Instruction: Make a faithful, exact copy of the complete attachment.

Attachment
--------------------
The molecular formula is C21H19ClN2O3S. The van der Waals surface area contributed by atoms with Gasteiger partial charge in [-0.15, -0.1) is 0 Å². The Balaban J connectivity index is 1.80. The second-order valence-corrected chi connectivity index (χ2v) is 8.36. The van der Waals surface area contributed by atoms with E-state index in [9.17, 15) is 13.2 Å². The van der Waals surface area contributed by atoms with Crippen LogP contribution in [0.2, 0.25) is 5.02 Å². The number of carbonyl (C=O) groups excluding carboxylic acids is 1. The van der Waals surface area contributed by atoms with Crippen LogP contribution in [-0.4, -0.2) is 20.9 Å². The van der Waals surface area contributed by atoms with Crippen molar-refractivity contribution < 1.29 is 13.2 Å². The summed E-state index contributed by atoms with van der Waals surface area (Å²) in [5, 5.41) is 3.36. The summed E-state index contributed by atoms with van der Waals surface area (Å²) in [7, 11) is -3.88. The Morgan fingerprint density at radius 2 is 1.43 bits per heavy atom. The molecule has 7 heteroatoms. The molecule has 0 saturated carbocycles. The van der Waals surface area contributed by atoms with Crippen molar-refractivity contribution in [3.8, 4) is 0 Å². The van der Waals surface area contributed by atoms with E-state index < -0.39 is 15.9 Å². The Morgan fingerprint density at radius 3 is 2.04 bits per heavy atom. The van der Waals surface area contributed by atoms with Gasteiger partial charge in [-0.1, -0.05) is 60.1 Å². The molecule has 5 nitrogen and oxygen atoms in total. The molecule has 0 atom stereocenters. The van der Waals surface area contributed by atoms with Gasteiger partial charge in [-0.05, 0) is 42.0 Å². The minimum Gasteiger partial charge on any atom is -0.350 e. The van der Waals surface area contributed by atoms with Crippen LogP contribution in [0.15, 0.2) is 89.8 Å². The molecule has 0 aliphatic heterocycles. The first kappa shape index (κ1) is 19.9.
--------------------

The molecular formula is C21H19ClN2O3S. The van der Waals surface area contributed by atoms with Gasteiger partial charge in [-0.15, -0.1) is 0 Å². The Balaban J connectivity index is 1.80. The second-order valence-corrected chi connectivity index (χ2v) is 8.36. The van der Waals surface area contributed by atoms with E-state index in [9.17, 15) is 13.2 Å². The van der Waals surface area contributed by atoms with Crippen LogP contribution in [0.2, 0.25) is 5.02 Å². The number of carbonyl (C=O) groups excluding carboxylic acids is 1. The van der Waals surface area contributed by atoms with Crippen LogP contribution in [-0.4, -0.2) is 20.9 Å². The van der Waals surface area contributed by atoms with Crippen molar-refractivity contribution < 1.29 is 13.2 Å². The summed E-state index contributed by atoms with van der Waals surface area (Å²) in [5, 5.41) is 3.36. The summed E-state index contributed by atoms with van der Waals surface area (Å²) in [7, 11) is -3.88. The Morgan fingerprint density at radius 2 is 1.43 bits per heavy atom. The molecule has 7 heteroatoms. The molecule has 0 saturated carbocycles. The van der Waals surface area contributed by atoms with Crippen molar-refractivity contribution in [3.8, 4) is 0 Å². The van der Waals surface area contributed by atoms with E-state index < -0.39 is 15.9 Å². The Morgan fingerprint density at radius 3 is 2.04 bits per heavy atom. The van der Waals surface area contributed by atoms with Gasteiger partial charge in [-0.1, -0.05) is 60.1 Å². The molecule has 5 nitrogen and oxygen atoms in total. The molecule has 0 atom stereocenters. The van der Waals surface area contributed by atoms with Gasteiger partial charge in [-0.05, 0) is 42.0 Å². The minimum Gasteiger partial charge on any atom is -0.350 e. The van der Waals surface area contributed by atoms with Crippen LogP contribution in [0.15, 0.2) is 89.8 Å². The molecule has 0 aliphatic heterocycles. The first kappa shape index (κ1) is 19.9.